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Symbolic Melodic Similarity (through Shape Similarity)

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A brief presentation on techniques to compute the similarity between melodic pieces.

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Symbolic Melodic Similarity (through Shape Similarity)

  1. 1. Symbolic Melodic Similarity (through Shape Similarity) Julián Urbano Barcelona, November 12th 2013
  2. 2. Spam • @julian_urbano • PhD, Computer Science – (Evaluation in) (Music) Information Retrieval • Postdoctoral researcher – Music Technology Group – Universitat Pompeu Fabra 2
  3. 3. Outline • • • • • • Symbolic Melodic Similarity Representing Melodies Comparing Melodies Melodic Similarity through Shape Similarity Results Demo 3
  4. 4. SYMBOLIC MELODIC SIMILARITY
  5. 5. Symbolic Melodic Similarity • Symbolic – No audio signals, just notes • Melodic – No polyphony – Usually no harmony – Usually a single voice • Similarity – Sound alike – In terms of…good question! – Very ill-defined: “whatever criteria you think makes two melodies sound alike” 5
  6. 6. Typical Use Case • A user has a (large) collection of melodies and a query melody • An SMS system ranks all melodies in the collection according to their estimated melodic similarity to the query melody – Implicitly, similarity is considered non-binary • Two melodies are similar to each other to some degree • Similarity is not a binary yes-no relation – Usually just the top-k most similar 6
  7. 7. Desired: Transposition Invariance • Ignore “irrelevant” differences in pitch 7
  8. 8. Desired: Transposition Invariance • Ignore “irrelevant” differences in pitch – Same note, different octave 7
  9. 9. Desired: Transposition Invariance • Ignore “irrelevant” differences in pitch – Same note, different octave – Same degree, different key 7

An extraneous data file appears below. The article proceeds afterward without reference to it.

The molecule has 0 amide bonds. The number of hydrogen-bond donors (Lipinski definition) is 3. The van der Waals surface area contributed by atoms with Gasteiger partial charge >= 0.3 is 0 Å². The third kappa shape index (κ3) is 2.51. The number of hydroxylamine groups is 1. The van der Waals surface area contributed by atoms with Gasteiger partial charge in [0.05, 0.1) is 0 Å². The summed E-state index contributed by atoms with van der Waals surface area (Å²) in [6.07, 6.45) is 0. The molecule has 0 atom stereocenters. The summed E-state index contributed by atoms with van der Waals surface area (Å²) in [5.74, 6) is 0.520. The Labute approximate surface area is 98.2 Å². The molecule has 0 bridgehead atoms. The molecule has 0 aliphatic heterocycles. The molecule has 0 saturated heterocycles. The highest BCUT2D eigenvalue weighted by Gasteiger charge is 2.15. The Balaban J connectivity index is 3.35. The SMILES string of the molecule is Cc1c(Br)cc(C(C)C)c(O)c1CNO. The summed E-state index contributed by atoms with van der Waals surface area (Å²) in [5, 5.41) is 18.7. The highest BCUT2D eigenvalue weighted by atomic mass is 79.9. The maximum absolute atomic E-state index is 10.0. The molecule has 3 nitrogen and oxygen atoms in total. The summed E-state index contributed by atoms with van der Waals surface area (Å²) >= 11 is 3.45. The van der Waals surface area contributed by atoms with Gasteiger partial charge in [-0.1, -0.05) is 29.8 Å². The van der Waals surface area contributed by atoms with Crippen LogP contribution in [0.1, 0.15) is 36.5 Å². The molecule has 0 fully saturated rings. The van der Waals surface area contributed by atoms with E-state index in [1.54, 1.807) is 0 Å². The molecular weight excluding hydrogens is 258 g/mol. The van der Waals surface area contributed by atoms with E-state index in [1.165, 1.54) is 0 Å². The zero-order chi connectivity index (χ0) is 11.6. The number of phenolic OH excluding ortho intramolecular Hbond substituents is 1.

10. 10. Desired: Transposition Invariance • Ignore “irrelevant” differences in pitch – Same note, different octave – Same degree, different key – Same pitch, different key 7
  11. 11. Desired: Time-scale Invariance • Ignore “irrelevant” differences in rhythm 8
  12. 12. Desired: Time-scale Invariance • Ignore “irrelevant” differences in rhythm – Same duration, different time signature 8
  13. 13. Desired: Time-scale Invariance • Ignore “irrelevant” differences in rhythm – Same duration, different time signature – Same duration, different tempo 8
  14. 14. Desired: No Metadata • Try not to rely on metadata, because it is not always available – Obvious: artist, genre, etc. – Less-obvious: key, time signature, tempo, etc. 9
  15. 15. REPRESENTING AND COMPARING MELODIES
  16. 16. (Bad) Representations of Melodies • Transposition Invariance – Pitches: from 0 to 127, in semitones • C4 A4 A#5 = 60 69 82 – Directed interval with tonic, in semitones • Tonic = C4: D4 A4 E3 = +2 +9 -8 – Ignore octaves • C4 D4 = 2 , C4 E4 = 4 , C4 E3 = 4 – Parsons Code • C4 D4 D4 E3 = U R D 11
  17. 17. (Bad) Representations of Melodies • Time-scale Invariance – Actual duration, in milliseconds • 250ms 187ms – Metric duration • Crotchet quaver = 1 1/2 12
  18. 18. (Good) Representation of Melodies • Represent relation between successive notes – Directed pitch interval • C4 D4 E4 E3 = +2 +2 -12 – Duration ratio • 250ms 500ms 190ms 570ms = 2 0.37 3 • Crotchet quaver quaver whole = 0.5 1 4 • Allows us to detect and keep changes locally +3 +2 +3 -3 -2 +2 +7 -2 -3 -4 +2 -5 +3 +2 +3 -3 -2 1 1 1 1 1 6 2/3 1 1 1 1 1/2 1 1 1 1 1 13